Moments before the COVID pandemic hit, former Hythe resident Jenny Davies moved to the war-torn capital of South Sudan, Juba. Shortly after arriving in the Central African country, international borders closed with the aim of stopping the propagation of the deadly virus – but it made the decision to stay.
Working as a communications officer bringing together history for mission aviation fellowship – the world’s largest humanitarian air service – Jenny has witnessed the realities of violence, travel and poverty, which ravage the country during decades. She described the situation in the country as “fragile” and in her hometown of Juba where she lives on a fortified compound with a 7 p.m. curfew, she never escapes poverty.
“Poverty is everywhere, and MAF can’t meet all the needs, so it’s overwhelming at times,” she said. “The NGO community is doing a great job, but it’s like putting a bandage on an open wound. Take it out and it will continue to bleed. Some days I wonder if we are making a difference, but deep down I know we are. We unleash a great pot of need. »
The UN expressed concern last month about a return to civil war. Despite the threat of violence, Jenny said that she had never felt frightened since she moved to Juba, but the 41 -year -old said that she had heard “horrible stories”.
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She said: “I wouldn’t say I’ve ever been scared, but we’re working under pretty strict security parameters. On our flights, we always check the security situation in the places where we fly.
“All organizations working in Juba tend to have cover sheets for their staff which means no one is really on the road until 7.30-8pm. So those things can mean that it’s obviously possible to stay pretty safe, but you’re a bit more limited in your movements and what you can do. “
She added: “I hear horrible stories every day – for example that seven or eight women are admitted to the hospital in Juba every day because of a rape – but I have never been the subject threats.”
“I want to tell true stories”
Jenny has discovered a unique strength among South Sudanese that she wants to communicate in her work. One of her aims is to tell true stories and honor these people.
“I feel like a stranger watching. I want to tell real stories, not just what the West wants to hear. No one wants their culture to be an example of failure and South Sudan is full of potential. I want people to know that,” she said.
“What has surprised me most is how amazingly resilient people are. They have to deal with tough realities, but they do it with such grace. They live in conditions that most of us would struggle with, but they continue to live. Like anyone else, South Sudanese have hopes and aspirations for their children – and those children have such beautiful smiles. I love people, I love being part of a community in Juba and I love building relationships. Sometimes the sincerest thing you can do for someone is go to a funeral with them. That shows you care – it’s the hard reality of life.”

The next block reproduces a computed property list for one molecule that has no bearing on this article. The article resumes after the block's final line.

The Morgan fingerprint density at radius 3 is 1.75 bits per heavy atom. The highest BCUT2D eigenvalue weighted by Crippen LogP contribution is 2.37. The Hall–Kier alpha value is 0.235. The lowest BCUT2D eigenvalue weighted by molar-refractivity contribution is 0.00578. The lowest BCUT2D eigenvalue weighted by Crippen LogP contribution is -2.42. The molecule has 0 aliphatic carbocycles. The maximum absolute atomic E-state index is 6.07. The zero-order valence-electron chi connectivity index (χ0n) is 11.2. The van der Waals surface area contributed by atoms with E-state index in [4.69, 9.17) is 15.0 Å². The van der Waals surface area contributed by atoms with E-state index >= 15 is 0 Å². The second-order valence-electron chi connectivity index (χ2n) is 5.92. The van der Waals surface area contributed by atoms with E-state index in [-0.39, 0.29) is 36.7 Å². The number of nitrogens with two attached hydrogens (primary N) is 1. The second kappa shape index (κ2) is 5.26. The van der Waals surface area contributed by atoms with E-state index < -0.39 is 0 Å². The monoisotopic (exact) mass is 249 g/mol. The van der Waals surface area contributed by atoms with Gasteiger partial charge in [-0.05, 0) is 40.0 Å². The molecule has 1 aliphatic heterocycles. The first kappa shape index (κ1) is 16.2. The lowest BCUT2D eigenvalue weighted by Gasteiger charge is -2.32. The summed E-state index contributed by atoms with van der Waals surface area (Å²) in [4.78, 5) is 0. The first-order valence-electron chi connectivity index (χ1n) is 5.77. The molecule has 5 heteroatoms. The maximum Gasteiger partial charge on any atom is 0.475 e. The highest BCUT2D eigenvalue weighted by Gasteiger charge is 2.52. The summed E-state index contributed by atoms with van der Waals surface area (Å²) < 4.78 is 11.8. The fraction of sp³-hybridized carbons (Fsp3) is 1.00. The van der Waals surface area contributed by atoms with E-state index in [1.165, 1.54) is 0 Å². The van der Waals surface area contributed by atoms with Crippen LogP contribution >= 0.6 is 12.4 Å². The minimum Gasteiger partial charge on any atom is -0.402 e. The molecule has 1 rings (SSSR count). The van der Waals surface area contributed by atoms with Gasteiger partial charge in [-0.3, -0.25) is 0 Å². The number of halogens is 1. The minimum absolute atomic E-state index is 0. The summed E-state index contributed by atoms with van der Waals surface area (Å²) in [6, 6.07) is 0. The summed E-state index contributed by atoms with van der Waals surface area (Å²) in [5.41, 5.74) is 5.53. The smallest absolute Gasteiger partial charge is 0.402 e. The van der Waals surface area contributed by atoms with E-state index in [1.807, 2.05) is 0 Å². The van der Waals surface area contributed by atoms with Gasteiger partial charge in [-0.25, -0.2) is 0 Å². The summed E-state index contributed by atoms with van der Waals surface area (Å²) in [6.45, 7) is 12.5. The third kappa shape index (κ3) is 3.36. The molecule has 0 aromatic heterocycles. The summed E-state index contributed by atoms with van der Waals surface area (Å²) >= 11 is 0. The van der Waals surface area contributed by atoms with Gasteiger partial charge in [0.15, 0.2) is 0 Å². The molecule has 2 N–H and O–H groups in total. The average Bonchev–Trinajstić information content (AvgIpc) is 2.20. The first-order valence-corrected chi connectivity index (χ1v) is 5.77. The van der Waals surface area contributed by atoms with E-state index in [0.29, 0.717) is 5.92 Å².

Reflecting on the more humorous contrasts between life on the Kent coast and in a war-torn African capital, Jenny recalls a day when she and a few colleagues decided to order a takeaway. “I volunteered to pick up pizzas for a large group of us – there were probably a dozen orders,” she said.
“But when I arrived to pick them up, the man behind the counter had stacked the pizzas and squeezed them into a single box. It was like pizza! I couldn’t bring myself to complain because I know he didn’t want to waste his pizza boxes. It made me smile because of course nothing like that would ever happen in England.
Although development is slow in South Sudan, Radisson announced in May 2022 that it had opened the country’s first five-star hotel in Juba, which, according to the boss of the Middle East and Radisson Africa, Tim Cordon, will be “a great addition to help promote the country’s hospitality offering – where safety and security will be a top priority.
“I now call him home”
As hospitality resumes in Juba and around the world in the aftermath of the pandemic, Jenny admits that Covid has had both positive and negative impacts on the country She said: “Handwashing stations in remote areas were irrelevant to Covid – but they helped reduce the diorama, which kills roughly 7,000 people every year in South Sudan. It’s hard to believe it took a pandemic to bring soap and water to a community – but it did in remote places.
“Health has improved in many ways as a result of covid – but the impact on rural development projects such as education and agriculture has been devastating. MAF was unable to fly passengers atop the lockdown, which meant aid workers couldn’t reach the most vulnerable places and many development projects came to a halt. This shows how much NGOs rely on MAF to facilitate their work. »
Summing up her job satisfaction over the past three years, Jenny says, “People are saying really warm things about MAF and they’re grateful for our consistent service. I love what MAF does – it’s unique, it’s practical and it’s important. I love flying – and look forward to continuing this great work when I return to Juba – which I now call home.